My Church's Precarious Future

Northminster Presbyterian Church, the church that I pastor, was chartered as an official Presbyterian church on March 21, 1954, with 123 members.  It’s located in the San Diego community of Clairemont (just east of Mission Bay and La Jolla), a community that emerged due to the tremendous need for housing in the years following World War II.  At that time, it didn’t take long for Northminster to grow into a vibrant congregation.

Northminster back in the day...Northminster back in the day...But that was a different time.  It was a time when churches could be planted by simply knocking on people’s doors, letting them know that a new Presbyterian church would soon be starting, and all those with a Presbyterian background were virtually guaranteed to show up (which is exactly how Northminster got started).

And show up they did—at least, in those early years.


Over the Years

Over the course of its life, my church has had its share of challenges.  It had to deal with—and heal from—a difficult pastor in the late 1970’s.  It has had to face the reality that the community of Clairemont has changed dramatically over the years.  It has had to realize that it’s membership is aging.  And it has had to accept the fact that membership and participation has declined significantly.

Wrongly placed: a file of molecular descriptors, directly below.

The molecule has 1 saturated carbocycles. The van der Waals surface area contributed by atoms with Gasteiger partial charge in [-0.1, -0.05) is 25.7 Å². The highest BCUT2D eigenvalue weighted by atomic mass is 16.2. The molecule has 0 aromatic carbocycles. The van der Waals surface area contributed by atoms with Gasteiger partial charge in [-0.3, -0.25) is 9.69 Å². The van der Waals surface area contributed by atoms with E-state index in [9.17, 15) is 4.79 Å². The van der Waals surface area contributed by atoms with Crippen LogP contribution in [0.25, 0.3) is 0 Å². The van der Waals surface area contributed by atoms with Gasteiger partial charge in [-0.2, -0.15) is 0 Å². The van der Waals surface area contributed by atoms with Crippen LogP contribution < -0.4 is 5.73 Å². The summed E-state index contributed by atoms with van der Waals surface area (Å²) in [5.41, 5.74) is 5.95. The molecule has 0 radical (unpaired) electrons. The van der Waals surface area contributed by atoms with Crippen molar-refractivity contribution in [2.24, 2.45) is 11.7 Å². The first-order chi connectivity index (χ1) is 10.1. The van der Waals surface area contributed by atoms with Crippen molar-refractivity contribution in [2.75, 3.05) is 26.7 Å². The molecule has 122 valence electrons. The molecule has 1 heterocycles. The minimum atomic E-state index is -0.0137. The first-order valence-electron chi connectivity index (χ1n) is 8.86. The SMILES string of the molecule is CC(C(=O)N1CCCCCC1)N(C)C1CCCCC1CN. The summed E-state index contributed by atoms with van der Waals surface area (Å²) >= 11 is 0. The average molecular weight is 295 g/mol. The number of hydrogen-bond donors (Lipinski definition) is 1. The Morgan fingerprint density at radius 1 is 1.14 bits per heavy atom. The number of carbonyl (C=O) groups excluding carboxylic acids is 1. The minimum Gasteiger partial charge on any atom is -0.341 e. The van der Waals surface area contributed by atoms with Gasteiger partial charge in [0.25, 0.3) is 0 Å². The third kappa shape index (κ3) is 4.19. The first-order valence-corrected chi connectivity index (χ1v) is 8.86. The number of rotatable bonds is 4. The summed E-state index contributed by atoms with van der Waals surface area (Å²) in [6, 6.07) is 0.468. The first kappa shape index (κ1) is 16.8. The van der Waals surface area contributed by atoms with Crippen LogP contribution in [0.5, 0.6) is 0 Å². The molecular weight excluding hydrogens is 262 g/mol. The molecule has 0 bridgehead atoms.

The fact is that both the community of Clairemont and Northminster Church have undergone a ton of change over the sixty years of their joint existence.


No More Easy Ministry

Here’s the thing.  For many years, Northminster existed in a context that changed very little; it was a time of continuous change This made ministry kinda easy.  The congregation knew the community, the people in it, and how to reach out and bless the community.

But as Northminster neared the end of the twentieth century, its surrounding community transformed.  The people changed and the culture changed.

As this happened, Northminster’s membership began to decline.  Whatever Northminster was doing or not doing, it became apparent that the church was no longer connecting with people in its community the way it once had.


Will this Church Survive?

As a result, the question for my church today is whether or not Northminster will be able to discover a new way of being the church in this place and at this time.  The world has changed.  And when the environment changes the only way to survive...is to adapt.

How has your church handled the changing culture and a changing community?  What has your church done to adapt to those changes?

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